When this security bulletin was issued, had Microsoft received any reports that this vulnerability was being exploited? 
No. Microsoft had not received any information to indicate that this vulnerability had been publicly used to attack customers when this security bulletin was originally issued.

A remote code execution vulnerability exists in the way that Microsoft Office parses specially crafted FlashPix image files. The vulnerability could allow remote code execution if a user opens an Office document containing a specially crafted FlashPix image. An attacker who successfully exploited this vulnerability could take complete control of an affected system. An attacker could then install programs; view, change, or delete data; or create new accounts with full user rights. Users whose accounts are configured to have fewer user rights on the system could be less impacted than users who operate with administrative user rights.

To view this vulnerability as a standard entry in the Common Vulnerabilities and Exposures list, see CVE-2010-3952.

Mitigating Factors for FlashPix Image Converter Heap Corruption Vulnerability - CVE-2010-3952

Mitigation refers to a setting, common configuration, or general best-practice, existing in a default state, that could reduce the severity of exploitation of a vulnerability. The following mitigating factors may be helpful in your situation:

  • An attacker who successfully exploited this vulnerability could gain the same user rights as the local user. Users whose accounts are configured to have fewer user rights on the system could be less impacted than users who operate with administrative user rights.
  • By default, the FlashPix image converter is not installed by Microsoft Office. Only systems where the FlashPix image converter is manually installed are affected by the vulnerability.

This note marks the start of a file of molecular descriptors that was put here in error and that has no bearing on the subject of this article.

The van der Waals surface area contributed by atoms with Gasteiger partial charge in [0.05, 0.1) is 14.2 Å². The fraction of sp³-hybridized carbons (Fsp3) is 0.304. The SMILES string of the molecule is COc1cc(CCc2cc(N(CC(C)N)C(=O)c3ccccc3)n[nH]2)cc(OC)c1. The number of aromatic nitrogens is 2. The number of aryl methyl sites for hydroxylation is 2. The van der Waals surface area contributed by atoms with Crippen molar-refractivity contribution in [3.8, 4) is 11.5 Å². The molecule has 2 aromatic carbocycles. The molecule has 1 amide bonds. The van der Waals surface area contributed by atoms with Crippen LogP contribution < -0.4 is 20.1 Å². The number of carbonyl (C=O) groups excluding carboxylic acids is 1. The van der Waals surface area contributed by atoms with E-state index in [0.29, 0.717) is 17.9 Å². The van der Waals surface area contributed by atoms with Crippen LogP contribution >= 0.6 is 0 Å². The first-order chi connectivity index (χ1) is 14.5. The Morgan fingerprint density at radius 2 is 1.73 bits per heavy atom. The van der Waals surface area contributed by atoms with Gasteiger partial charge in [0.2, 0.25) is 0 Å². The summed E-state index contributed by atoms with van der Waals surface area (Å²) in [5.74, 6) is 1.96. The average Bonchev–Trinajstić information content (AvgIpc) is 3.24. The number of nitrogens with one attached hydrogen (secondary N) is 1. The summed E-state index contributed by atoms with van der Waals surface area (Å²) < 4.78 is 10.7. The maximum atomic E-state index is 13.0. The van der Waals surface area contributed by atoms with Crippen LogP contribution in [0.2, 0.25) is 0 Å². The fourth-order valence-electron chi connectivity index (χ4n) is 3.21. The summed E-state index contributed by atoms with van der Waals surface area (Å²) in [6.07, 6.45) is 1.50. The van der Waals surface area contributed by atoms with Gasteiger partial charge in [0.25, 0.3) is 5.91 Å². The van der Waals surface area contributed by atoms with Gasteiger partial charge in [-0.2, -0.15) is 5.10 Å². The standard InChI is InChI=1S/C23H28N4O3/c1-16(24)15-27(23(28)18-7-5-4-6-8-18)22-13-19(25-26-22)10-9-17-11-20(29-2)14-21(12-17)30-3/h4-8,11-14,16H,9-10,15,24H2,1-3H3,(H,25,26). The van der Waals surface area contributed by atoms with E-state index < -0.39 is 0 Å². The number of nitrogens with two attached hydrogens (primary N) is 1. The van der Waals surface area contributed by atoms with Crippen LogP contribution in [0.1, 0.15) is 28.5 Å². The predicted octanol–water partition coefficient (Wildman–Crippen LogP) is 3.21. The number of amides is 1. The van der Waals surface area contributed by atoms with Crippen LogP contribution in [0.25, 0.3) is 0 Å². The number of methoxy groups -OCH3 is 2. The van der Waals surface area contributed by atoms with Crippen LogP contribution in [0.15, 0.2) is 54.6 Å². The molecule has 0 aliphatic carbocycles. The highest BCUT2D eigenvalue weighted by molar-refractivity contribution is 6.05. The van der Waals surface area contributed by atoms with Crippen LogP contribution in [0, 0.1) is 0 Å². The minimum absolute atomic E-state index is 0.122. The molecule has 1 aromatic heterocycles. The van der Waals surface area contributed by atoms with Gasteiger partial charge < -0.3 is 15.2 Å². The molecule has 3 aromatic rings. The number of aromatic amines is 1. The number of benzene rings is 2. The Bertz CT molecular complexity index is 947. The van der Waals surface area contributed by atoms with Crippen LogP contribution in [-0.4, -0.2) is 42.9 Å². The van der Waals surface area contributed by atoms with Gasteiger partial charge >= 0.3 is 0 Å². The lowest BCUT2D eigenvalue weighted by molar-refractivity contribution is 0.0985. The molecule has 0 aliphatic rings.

• The vulnerability cannot be exploited automatically through e-mail. For an attack to be successful a user must open an attachment that is sent in an e-mail message.
  • In a Web-based attack scenario, an attacker could host a Web site that contains a Web page that is used to exploit this vulnerability. In addition, compromised Web sites and Web sites that accept or host user-provided content or advertisements could contain specially crafted content that could exploit this vulnerability. In all cases, however, an attacker would have no way to force users to visit these Web sites. Instead, an attacker would have to convince users to visit the Web site, typically by getting them to click a link in an e-mail message or Instant Messenger message that takes users to the attacker’s Web site, and then convince them to open the specially crafted Office file.

Workarounds for FlashPix Image Converter Heap Corruption Vulnerability - CVE-2010-3952

Workaround refers to a setting or configuration change that does not correct the underlying vulnerability but would help block known attack vectors before you apply the update. Microsoft has tested the following workarounds and states in the discussion whether a workaround reduces functionality:

  • Modify the Access Control List to deny access to fpx32.flt for all users

    Run the following command from a command prompt as an administrator:

    For all supported 32-bit editions of Windows XP and Windows Server 2003:

    cacls "%CommonProgramFiles%\Microsoft Shared\grphflt\fpx32.flt" /E /P everyone:N

    For all supported 64-bit editions of Windows XP and Windows Server 2003:

    cacls "%CommonProgramFiles(x86)%\Microsoft Shared\grphflt\fpx32.flt" /E /P everyone:N

    For all supported 32-bit editions of Windows Vista , Windows Server 2008, and Windows 7:

    takeown /f "%CommonProgramFiles%\Microsoft Shared\grphflt\fpx32.flt"

    icacls "%CommonProgramFiles%\Microsoft Shared\grphflt\fpx32.flt" /save %TEMP%\fpxflt_ACL.TXT

    icacls "%CommonProgramFiles%\Microsoft Shared\grphflt\fpx32.flt" /deny everyone:(F)

    For all supported 64-bit editions of Windows Vista, Windows Server 2008, Windows 7, and Windows Server 2008 R2:

    takeown /f "%CommonProgramFiles(x86)%\Microsoft Shared\grphflt\fpx32.flt"

    icacls "%CommonProgramFiles(x86)%\Microsoft Shared\grphflt\fpx32.flt" /save %TEMP%\fpxflt_ACL.TXT

    icacls "%CommonProgramFiles(x86)%\Microsoft Shared\grphflt\fpx32.flt" /deny everyone:(F)

    Impact of Workaround. Office applications will not be able to import FlashPix image files.

    How to undo the workaround.

    Run the following command from a command prompt as an administrator:

    For all supported 32-bit editions of Windows XP and Windows Server 2003: